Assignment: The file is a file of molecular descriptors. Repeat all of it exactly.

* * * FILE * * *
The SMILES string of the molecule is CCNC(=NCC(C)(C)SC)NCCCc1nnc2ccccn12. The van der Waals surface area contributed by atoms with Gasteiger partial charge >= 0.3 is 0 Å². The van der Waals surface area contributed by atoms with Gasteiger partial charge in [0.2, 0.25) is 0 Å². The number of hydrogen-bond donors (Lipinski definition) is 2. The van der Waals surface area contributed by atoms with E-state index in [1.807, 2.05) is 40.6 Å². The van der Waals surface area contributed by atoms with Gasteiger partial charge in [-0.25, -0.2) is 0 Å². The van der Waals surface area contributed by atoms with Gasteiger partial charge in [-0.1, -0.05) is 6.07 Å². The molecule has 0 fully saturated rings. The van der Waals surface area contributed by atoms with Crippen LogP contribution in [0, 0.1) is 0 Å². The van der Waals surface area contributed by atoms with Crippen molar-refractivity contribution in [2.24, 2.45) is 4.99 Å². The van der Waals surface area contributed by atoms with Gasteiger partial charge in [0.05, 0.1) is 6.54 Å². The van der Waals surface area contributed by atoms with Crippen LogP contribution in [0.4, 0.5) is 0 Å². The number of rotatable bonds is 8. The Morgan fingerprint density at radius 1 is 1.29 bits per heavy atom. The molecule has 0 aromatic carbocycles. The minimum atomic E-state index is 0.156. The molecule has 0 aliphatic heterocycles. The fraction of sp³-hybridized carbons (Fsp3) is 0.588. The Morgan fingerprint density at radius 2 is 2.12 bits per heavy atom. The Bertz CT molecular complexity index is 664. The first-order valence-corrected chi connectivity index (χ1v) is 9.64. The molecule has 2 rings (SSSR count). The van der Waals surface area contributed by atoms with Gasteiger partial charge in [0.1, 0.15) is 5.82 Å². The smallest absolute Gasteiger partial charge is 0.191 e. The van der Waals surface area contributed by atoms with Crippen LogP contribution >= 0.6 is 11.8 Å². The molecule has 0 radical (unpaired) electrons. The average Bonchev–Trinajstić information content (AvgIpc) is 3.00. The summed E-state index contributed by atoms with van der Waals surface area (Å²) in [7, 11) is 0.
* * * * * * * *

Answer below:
The SMILES string of the molecule is CCNC(=NCC(C)(C)SC)NCCCc1nnc2ccccn12. The van der Waals surface area contributed by atoms with Gasteiger partial charge >= 0.3 is 0 Å². The van der Waals surface area contributed by atoms with Gasteiger partial charge in [0.2, 0.25) is 0 Å². The number of hydrogen-bond donors (Lipinski definition) is 2. The van der Waals surface area contributed by atoms with E-state index in [1.807, 2.05) is 40.6 Å². The van der Waals surface area contributed by atoms with Gasteiger partial charge in [-0.25, -0.2) is 0 Å². The van der Waals surface area contributed by atoms with Gasteiger partial charge in [-0.1, -0.05) is 6.07 Å². The molecule has 0 fully saturated rings. The van der Waals surface area contributed by atoms with Crippen LogP contribution in [0, 0.1) is 0 Å². The van der Waals surface area contributed by atoms with Crippen molar-refractivity contribution in [2.24, 2.45) is 4.99 Å². The van der Waals surface area contributed by atoms with Gasteiger partial charge in [0.05, 0.1) is 6.54 Å². The van der Waals surface area contributed by atoms with Crippen LogP contribution in [0.4, 0.5) is 0 Å². The number of rotatable bonds is 8. The Morgan fingerprint density at radius 1 is 1.29 bits per heavy atom. The molecule has 0 aromatic carbocycles. The minimum atomic E-state index is 0.156. The molecule has 0 aliphatic heterocycles. The fraction of sp³-hybridized carbons (Fsp3) is 0.588. The Morgan fingerprint density at radius 2 is 2.12 bits per heavy atom. The Bertz CT molecular complexity index is 664. The first-order valence-corrected chi connectivity index (χ1v) is 9.64. The molecule has 2 rings (SSSR count). The van der Waals surface area contributed by atoms with Gasteiger partial charge in [0.1, 0.15) is 5.82 Å². The smallest absolute Gasteiger partial charge is 0.191 e. The van der Waals surface area contributed by atoms with Crippen LogP contribution >= 0.6 is 11.8 Å². The molecule has 0 radical (unpaired) electrons. The average Bonchev–Trinajstić information content (AvgIpc) is 3.00. The summed E-state index contributed by atoms with van der Waals surface area (Å²) in [7, 11) is 0.